Patterns of disharmony are often classified with the help of the Eight Principles theoretical framework. This framework, explained in more depth on its dedicated page, aims to classify patterns of disharmony into logical subgroups that make them easy to diagnose and treat. They are as follows (click on any principle for a detailed explanation):
Concretely practitioners rely on four methods of diagnosis: observation ("to look"), interrogation ("to ask"), palpation ("to touch") and auscultation ("to hear and smell").
Each method has its own specificities. The next four chapters explain in broad strokes what they each consist of.
Diagnosis by interrogation consists in listening to the patient describing their condition and in asking them a series of traditional questions.
In general the goal is not only to identify the specific pattern of disharmony affecting the patient but also, by asking the patient about their lifestyle, diet, work and emotions, to determine what caused the pattern in the first place.
The traditional questions asked when a patient is interrogated are:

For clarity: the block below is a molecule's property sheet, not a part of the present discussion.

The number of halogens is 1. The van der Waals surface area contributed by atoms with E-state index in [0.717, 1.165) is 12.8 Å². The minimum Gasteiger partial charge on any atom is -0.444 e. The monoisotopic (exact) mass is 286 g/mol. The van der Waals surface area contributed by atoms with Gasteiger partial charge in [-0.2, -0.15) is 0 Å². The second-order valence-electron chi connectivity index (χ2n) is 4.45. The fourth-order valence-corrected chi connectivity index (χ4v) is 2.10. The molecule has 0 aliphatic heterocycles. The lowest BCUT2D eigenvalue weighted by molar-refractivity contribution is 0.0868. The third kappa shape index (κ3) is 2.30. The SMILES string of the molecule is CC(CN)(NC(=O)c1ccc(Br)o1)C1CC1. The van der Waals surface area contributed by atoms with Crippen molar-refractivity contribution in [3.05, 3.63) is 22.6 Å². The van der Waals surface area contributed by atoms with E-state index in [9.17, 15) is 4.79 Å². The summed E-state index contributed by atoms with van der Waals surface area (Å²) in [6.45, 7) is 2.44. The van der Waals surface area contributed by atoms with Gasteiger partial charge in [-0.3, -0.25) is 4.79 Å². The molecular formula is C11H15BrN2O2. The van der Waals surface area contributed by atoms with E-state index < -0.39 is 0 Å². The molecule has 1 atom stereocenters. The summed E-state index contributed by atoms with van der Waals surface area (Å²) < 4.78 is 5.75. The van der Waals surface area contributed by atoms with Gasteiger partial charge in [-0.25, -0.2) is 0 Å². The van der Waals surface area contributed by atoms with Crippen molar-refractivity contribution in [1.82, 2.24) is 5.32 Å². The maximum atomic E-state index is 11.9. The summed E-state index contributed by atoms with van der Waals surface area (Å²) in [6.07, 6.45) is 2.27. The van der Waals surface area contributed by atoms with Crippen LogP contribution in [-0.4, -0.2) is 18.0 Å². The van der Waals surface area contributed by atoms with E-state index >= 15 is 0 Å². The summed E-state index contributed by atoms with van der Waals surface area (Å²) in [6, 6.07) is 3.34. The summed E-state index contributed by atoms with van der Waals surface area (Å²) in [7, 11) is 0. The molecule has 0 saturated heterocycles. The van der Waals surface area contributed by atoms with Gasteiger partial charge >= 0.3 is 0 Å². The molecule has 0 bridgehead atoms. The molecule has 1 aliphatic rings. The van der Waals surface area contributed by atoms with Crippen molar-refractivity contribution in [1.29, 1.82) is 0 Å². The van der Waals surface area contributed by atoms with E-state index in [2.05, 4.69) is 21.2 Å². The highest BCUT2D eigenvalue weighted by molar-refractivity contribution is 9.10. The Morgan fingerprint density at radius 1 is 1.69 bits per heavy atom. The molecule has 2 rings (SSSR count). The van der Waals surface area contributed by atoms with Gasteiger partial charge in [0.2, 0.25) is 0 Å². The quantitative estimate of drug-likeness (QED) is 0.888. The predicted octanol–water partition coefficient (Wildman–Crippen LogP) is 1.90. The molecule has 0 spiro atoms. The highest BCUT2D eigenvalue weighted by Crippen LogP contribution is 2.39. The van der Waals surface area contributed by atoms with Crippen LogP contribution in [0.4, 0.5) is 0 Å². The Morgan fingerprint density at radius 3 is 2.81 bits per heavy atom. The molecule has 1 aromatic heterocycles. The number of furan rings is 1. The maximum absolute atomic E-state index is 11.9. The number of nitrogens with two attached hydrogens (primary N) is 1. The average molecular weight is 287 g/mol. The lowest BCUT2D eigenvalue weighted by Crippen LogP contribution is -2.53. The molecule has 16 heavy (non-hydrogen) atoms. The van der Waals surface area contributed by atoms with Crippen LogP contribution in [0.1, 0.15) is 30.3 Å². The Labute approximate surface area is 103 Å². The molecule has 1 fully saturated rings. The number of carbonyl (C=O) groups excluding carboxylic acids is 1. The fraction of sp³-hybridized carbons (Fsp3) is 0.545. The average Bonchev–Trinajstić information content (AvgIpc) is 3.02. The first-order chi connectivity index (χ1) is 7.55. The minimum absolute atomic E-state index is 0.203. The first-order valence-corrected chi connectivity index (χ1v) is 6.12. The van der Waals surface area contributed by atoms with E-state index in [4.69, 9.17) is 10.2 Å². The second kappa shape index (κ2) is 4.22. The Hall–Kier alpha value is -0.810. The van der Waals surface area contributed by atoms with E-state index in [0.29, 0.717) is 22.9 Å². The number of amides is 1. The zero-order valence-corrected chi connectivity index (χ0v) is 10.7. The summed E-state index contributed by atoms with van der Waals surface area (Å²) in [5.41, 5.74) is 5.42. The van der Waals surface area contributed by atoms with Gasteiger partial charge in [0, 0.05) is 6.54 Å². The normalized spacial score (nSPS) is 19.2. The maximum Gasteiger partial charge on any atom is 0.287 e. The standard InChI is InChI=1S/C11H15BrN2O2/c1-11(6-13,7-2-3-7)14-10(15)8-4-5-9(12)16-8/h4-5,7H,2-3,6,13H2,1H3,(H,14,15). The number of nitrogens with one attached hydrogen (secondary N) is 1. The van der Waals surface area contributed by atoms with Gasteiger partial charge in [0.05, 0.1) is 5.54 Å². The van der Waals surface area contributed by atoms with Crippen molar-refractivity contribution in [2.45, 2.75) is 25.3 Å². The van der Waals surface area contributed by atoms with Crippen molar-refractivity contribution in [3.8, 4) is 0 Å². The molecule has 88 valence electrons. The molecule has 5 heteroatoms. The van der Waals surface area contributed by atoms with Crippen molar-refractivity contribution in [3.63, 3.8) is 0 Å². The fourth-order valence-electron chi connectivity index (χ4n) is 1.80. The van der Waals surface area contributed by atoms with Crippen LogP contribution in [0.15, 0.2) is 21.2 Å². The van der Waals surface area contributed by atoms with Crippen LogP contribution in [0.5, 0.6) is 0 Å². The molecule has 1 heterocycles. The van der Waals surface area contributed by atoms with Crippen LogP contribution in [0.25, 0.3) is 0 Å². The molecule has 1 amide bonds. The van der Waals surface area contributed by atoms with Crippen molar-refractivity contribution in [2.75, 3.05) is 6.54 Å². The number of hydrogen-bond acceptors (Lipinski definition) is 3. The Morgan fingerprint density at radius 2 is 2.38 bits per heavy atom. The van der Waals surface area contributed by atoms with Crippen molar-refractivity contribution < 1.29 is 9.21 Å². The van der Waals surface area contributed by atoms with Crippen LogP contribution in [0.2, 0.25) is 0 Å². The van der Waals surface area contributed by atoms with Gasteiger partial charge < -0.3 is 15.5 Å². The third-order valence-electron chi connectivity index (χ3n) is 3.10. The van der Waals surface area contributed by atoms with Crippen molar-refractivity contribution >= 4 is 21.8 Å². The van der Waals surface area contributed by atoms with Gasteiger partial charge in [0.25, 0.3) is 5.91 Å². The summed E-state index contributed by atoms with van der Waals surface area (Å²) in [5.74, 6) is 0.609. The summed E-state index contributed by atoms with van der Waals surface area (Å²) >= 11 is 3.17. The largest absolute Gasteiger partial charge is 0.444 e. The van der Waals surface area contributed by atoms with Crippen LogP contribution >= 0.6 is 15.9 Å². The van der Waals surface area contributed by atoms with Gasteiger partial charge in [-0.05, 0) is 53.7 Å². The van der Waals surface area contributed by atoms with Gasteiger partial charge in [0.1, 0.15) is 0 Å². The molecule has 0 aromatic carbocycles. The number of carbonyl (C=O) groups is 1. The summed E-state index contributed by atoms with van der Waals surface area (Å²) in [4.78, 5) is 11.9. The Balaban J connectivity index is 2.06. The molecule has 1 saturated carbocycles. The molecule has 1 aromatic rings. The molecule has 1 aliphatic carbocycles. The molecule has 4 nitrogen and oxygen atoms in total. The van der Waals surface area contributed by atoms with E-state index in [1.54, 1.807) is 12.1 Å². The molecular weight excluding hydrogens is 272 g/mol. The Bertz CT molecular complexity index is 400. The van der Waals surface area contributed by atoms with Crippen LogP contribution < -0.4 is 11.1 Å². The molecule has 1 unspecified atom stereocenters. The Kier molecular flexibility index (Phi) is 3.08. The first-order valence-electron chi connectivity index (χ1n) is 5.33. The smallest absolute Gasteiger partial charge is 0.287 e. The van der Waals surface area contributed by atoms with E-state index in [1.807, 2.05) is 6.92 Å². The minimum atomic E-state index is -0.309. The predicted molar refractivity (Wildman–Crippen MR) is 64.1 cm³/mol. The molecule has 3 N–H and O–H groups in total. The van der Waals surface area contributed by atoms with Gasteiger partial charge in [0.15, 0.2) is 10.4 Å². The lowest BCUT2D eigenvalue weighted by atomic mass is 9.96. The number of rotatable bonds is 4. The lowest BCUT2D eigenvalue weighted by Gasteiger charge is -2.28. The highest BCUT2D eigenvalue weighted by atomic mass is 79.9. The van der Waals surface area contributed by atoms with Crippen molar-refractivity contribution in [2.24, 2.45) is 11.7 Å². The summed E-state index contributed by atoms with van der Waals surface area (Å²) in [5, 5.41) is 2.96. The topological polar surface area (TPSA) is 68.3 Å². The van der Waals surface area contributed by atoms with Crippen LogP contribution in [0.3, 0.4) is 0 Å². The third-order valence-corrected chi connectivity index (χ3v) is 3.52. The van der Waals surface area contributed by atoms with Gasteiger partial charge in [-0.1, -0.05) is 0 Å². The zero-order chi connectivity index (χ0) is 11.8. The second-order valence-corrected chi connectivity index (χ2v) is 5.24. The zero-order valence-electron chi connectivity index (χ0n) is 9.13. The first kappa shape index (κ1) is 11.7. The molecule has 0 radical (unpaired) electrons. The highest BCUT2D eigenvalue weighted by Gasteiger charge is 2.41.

Diagnosis by observation is often resumed to the examination of the tongue but it's much more than that. In fact it is said that an excellent Chinese Medicine practitioner is able to determine a patient's patterns as soon as they walk into a room. They draw on our body types and many signs in our expressions and manners that reflect our inner imbalances.
That being said the most important aspects of diagnosis by observation remain to "understand the whole based on the small". Chinese Medicine believes that several parts of our body, the tongue first and foremost but also our faces and ears for instance, are microsystems that reflect our Internal status.
For instance our ears contain a myriad of signs of our underlying patterns. If they are swollen it's a good indication of the presence of a pathogenic factor, hence a Full pattern. If they're thin, on the other hand, it's rather a sign of a deficiency of Qi or Blood. Another sign is the lobe which speaks to the patient's constitution. A long and full lobe is the sign of a strong constitution with strong Kidneys and the inverse is true as well.